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Sea butterflies needle Volusia County beach visitors

Hurricane Florence carries stinging sea snails to Ormond Beach

ORMOND BEACH, Fla. – Volusia County Beach Safety Patrol warned beachgoers this week to be careful of sea butterflies that have washed ashore due to Hurricane Florence.

Officials said the mini marine organisms are a pteropod called cresis acicula, more commonly known as a sea butterfly. Lifeguards said they are not dangerous but their stings are painful.

Several people have already been stung by the tiny creatures.
 
"It feels like needles sticking in you," said Debbie Williams, who said she found a ton of sea butterflies Tuesday on her body in Ormond Beach.
 
"You don't really feel them when you're in the water but when you get out, you feel it when your swimsuit is against you," she said.
 
Mike Patterson, visiting from Maryland, also got covered in the needle-like creatures from head to toe.
 
"I got them in my back, in my hand and I stepped on a bunch of them and they hurt. They do sting. It's like a shard of fiberglass going in you and you got to pull them out," said Patterson.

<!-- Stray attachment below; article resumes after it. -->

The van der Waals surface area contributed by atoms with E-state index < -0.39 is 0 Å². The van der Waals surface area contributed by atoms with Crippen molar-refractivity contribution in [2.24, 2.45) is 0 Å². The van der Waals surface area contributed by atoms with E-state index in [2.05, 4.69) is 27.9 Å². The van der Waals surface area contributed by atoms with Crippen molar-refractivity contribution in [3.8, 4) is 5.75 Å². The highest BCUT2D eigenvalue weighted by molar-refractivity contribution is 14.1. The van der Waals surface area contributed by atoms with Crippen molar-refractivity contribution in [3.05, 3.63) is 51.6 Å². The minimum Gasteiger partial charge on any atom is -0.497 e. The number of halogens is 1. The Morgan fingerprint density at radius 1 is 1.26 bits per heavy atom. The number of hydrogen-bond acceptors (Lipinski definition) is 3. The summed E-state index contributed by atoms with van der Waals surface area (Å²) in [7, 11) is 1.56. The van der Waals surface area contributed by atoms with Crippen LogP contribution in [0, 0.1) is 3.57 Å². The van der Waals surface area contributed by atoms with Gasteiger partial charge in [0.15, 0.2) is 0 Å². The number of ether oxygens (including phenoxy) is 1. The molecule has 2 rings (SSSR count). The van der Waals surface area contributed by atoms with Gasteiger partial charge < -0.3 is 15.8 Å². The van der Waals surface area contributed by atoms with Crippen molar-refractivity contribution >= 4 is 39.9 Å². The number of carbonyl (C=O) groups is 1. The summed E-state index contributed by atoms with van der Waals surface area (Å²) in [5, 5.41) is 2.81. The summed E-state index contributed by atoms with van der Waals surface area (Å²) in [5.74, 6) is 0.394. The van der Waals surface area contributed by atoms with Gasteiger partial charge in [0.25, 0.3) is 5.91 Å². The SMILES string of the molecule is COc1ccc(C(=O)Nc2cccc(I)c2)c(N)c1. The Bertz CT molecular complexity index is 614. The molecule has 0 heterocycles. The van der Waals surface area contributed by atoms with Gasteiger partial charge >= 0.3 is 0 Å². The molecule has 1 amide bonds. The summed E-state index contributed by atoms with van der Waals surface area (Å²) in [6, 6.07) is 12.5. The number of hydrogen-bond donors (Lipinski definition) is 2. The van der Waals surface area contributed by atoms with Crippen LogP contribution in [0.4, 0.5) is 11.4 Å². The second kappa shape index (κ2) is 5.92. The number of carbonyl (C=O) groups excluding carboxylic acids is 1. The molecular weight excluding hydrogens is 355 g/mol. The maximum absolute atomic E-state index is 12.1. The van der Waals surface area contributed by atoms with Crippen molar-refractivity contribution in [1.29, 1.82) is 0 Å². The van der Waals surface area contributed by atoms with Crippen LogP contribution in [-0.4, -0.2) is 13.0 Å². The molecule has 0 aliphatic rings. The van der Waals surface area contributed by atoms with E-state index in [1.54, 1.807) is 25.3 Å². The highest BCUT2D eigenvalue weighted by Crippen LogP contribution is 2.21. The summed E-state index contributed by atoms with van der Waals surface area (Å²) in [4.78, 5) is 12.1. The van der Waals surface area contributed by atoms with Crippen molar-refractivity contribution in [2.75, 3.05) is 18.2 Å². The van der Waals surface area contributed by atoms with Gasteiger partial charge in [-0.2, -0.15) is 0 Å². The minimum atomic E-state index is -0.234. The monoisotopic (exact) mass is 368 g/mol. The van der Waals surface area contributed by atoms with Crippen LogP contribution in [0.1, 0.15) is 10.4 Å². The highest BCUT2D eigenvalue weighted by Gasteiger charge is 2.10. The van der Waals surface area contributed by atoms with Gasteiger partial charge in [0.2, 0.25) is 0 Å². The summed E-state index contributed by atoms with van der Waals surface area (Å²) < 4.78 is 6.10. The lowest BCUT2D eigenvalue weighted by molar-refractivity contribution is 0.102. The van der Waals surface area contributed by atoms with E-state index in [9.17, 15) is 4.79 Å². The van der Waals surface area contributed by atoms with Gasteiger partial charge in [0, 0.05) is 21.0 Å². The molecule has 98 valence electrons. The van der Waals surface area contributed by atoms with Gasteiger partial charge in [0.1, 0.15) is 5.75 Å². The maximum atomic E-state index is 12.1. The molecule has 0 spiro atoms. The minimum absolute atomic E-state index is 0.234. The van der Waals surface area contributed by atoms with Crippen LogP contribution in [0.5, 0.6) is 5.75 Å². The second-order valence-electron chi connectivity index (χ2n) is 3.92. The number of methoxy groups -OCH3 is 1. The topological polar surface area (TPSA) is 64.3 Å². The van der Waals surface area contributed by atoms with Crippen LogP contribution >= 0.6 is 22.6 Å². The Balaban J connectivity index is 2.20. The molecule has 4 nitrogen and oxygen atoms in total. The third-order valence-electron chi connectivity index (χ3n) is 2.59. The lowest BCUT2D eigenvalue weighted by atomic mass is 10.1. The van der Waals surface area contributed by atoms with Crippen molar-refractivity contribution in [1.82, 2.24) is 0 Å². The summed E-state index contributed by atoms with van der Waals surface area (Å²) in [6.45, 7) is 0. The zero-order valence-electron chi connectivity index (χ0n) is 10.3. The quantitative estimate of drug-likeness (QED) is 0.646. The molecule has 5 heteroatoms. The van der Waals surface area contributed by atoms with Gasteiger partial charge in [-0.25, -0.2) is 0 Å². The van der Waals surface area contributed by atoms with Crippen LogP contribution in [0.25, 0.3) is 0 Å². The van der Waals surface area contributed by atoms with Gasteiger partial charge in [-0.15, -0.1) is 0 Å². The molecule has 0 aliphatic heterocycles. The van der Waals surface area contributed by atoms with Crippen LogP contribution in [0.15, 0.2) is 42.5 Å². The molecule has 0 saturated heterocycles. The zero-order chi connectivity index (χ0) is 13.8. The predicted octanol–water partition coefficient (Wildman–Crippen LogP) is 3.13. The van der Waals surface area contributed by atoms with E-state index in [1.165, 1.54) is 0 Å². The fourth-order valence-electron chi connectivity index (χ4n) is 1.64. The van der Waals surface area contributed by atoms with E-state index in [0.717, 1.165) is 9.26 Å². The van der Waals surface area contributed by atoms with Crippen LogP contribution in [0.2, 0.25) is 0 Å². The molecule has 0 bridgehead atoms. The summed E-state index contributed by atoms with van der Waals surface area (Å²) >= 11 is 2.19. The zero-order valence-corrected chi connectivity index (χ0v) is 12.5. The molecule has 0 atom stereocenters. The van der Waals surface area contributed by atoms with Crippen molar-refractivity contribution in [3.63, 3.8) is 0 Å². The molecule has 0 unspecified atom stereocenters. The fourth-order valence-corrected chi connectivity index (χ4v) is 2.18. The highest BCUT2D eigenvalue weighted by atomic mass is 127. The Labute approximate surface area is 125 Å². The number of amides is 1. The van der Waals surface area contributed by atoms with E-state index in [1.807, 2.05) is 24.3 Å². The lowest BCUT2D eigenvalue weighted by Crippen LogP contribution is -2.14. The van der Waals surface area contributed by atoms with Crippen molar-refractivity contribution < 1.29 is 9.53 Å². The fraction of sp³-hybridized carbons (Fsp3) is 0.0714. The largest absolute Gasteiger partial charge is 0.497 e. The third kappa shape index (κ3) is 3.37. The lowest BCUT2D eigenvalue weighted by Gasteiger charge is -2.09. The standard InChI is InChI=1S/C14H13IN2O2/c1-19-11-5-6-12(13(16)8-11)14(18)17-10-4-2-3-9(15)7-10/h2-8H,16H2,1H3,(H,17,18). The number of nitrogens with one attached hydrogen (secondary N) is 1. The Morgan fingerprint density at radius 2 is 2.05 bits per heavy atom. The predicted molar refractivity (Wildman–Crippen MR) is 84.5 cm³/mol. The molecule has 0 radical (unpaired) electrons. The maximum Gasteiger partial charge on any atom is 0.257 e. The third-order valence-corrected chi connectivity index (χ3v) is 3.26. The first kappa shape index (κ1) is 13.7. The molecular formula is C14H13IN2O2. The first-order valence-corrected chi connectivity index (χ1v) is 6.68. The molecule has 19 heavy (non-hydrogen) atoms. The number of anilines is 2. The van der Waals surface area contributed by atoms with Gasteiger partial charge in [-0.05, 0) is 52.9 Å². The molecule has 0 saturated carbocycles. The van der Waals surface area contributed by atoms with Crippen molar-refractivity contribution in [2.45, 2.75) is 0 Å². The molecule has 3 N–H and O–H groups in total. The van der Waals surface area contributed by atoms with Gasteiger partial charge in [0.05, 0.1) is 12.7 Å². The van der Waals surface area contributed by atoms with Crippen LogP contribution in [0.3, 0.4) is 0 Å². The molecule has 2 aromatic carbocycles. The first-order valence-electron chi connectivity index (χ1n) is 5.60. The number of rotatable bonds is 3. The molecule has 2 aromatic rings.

Beach Safety Patrol wants to reassure beachgoers that sea butterflies are nontoxic creatures.
 
"A lot of people think they're fiberglass. They're not fiberglass. These little creatures come from the warm waters of the Caribbean," Capt. Tammy Malphurs said.
 
Malphurs said that this type of sea snail is mostly washing up along Ormond Beach because the current is moving north. However, lifeguards have seen the sea butterflies elsewhere, and are alerting beachgoers by flying the purple flag throughout Volusia County beaches.
 
"They don't really sting so much but they do stick in your skin and in your swimsuits. You just got to rinse them off with water and if you have a swimsuit on, you probably need to take your swimsuit off and rinse it out in fresh water," Malphurs said.


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